You lose track of what other people see in your grief. The basic human cues designed notify you of strangeness, oddness, or different behaviors in others turn off completely. You draw inside yourself, unable to look far enough past your own eyes to see what the rest of the world might. You do not see what they see in you, or how they perceive what you go through. In the first month or two after we lost James, I seriously doubt that I ever thought for one minute about what the world might think of me, or noticed how people acted around me. That filter was entirely removed.
Lately though, the social part of my brain that picks up on these things is coming back. I'm noticing a new phenomenon. The most common encounter involves someone I have not seen in a while. An acquaintance of some kind, someone whom I would say I know of, but do not necessarily know. They would likely say the same thing about me. Someone perhaps three degrees of Kevin Bacon away from me.
First, a glint of recognition. Law function? Someone's birthday party? I know you from somewhere. Names filter in. Next, greetings. Hello, how are you, how have you been? This sometimes continues for a while, and then it starts. A slowly dawning recognition in them. It starts in the eyes, slightly wider, now with some insight. Their posture shifts slightly, they become more attentive. Ah, I think to myself- they know. Then, out of nowhere, regardless of what we're talking about, they interject "I'm so sorry about what happened to your son." Pity frames their eyes now, the tone of voice softens. I never know what to say, and usually settle on thank you. It seems polite. The conversation usually ends shortly thereafter.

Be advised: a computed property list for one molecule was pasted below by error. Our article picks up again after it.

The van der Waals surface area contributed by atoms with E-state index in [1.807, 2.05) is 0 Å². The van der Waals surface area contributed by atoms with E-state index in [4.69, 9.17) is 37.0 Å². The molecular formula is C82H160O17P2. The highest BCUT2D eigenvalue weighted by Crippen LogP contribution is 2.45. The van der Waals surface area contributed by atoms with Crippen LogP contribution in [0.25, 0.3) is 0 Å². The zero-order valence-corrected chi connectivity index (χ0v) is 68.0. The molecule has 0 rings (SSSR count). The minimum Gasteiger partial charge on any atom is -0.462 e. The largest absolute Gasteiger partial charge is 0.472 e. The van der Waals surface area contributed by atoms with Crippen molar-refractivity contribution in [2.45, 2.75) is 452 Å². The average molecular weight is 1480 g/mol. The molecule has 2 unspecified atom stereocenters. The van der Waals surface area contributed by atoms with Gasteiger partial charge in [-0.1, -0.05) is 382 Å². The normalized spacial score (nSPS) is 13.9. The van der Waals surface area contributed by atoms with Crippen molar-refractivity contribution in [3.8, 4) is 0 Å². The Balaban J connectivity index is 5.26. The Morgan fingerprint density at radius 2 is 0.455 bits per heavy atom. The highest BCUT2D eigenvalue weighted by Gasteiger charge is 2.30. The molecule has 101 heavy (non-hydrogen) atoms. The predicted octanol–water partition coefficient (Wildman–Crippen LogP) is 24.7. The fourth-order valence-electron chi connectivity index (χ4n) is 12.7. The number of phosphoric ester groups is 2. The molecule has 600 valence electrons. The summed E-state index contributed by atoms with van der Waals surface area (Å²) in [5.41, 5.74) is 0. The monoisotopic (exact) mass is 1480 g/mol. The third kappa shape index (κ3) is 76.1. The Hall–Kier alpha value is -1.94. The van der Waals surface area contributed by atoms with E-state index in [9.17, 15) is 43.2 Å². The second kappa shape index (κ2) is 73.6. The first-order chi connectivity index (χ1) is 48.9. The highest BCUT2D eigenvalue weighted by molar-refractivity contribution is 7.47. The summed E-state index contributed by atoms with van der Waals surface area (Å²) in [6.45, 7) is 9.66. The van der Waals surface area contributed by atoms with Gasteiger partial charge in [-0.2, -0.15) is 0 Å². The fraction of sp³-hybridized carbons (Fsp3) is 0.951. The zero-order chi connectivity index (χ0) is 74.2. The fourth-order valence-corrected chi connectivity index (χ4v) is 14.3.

When James was sick, I wrote about "cancer eyes." These were the eyes people, from hospital staff to strangers, would give us when they found out James had brain cancer. Pity, mostly. The looks I get from these acquaintances are very similar "condolence eyes." Like cancer eyes, I have little patience for them. That's not to say I do not appreciate people feeling bad about what happened to James. Of course I do. but pity does not interest me. To me, that undermines the experience, it defines James only by how he died and ignores the rest of his life. I prefer sympathy, or empathy. If people want to talk about James, I'm happy to do so. People have told me they were sorry and added something, talked about it. Told me what he meant to them, or about themselves. I like to hear that. If they're just going to say the words for the sake of saying them though, I'd rather we skipped the formality.
I know this may sound harsh, that people just want to be kind. I know they're trying and do not mean anything by it. Still, I think it's important to recognize what's good to say and what's not. So I suppose I'm trying to say that. I am glad when people talk about James. I like to remember him. I love him. What I am not interested in is people saying something just for the sake of saying it. I did not notice it before, but I do now.
Thank all of you for your continued thoughts and prayers.